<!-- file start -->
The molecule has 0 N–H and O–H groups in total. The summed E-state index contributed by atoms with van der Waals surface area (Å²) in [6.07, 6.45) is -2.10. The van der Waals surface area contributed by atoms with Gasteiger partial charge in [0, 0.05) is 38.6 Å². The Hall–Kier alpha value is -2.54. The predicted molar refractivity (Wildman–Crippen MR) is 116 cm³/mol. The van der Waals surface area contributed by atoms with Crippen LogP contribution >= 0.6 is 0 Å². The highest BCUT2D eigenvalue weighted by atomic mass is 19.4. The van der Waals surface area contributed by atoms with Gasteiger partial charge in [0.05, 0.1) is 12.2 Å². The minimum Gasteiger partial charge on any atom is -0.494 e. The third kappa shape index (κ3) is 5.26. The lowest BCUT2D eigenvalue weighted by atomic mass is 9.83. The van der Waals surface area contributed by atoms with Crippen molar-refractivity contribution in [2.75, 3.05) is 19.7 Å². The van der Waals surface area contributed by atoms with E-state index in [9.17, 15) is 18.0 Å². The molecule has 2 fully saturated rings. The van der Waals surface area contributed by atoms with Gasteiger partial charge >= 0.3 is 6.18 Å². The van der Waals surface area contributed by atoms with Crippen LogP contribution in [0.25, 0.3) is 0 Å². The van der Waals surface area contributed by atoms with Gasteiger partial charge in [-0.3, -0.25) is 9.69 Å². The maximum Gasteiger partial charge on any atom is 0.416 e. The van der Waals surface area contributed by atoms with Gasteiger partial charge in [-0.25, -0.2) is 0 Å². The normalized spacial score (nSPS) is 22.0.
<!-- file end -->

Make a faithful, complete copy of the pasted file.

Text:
The molecule has 0 N–H and O–H groups in total. The summed E-state index contributed by atoms with van der Waals surface area (Å²) in [6.07, 6.45) is -2.10. The van der Waals surface area contributed by atoms with Gasteiger partial charge in [0, 0.05) is 38.6 Å². The Hall–Kier alpha value is -2.54. The predicted molar refractivity (Wildman–Crippen MR) is 116 cm³/mol. The van der Waals surface area contributed by atoms with Crippen LogP contribution >= 0.6 is 0 Å². The highest BCUT2D eigenvalue weighted by atomic mass is 19.4. The van der Waals surface area contributed by atoms with Gasteiger partial charge in [0.05, 0.1) is 12.2 Å². The minimum Gasteiger partial charge on any atom is -0.494 e. The third kappa shape index (κ3) is 5.26. The lowest BCUT2D eigenvalue weighted by atomic mass is 9.83. The van der Waals surface area contributed by atoms with Crippen molar-refractivity contribution in [2.75, 3.05) is 19.7 Å². The van der Waals surface area contributed by atoms with E-state index in [9.17, 15) is 18.0 Å². The molecule has 2 fully saturated rings. The van der Waals surface area contributed by atoms with Gasteiger partial charge >= 0.3 is 6.18 Å². The van der Waals surface area contributed by atoms with Crippen LogP contribution in [0.25, 0.3) is 0 Å². The van der Waals surface area contributed by atoms with Gasteiger partial charge in [-0.3, -0.25) is 9.69 Å². The maximum Gasteiger partial charge on any atom is 0.416 e. The van der Waals surface area contributed by atoms with Gasteiger partial charge in [-0.25, -0.2) is 0 Å². The normalized spacial score (nSPS) is 22.0.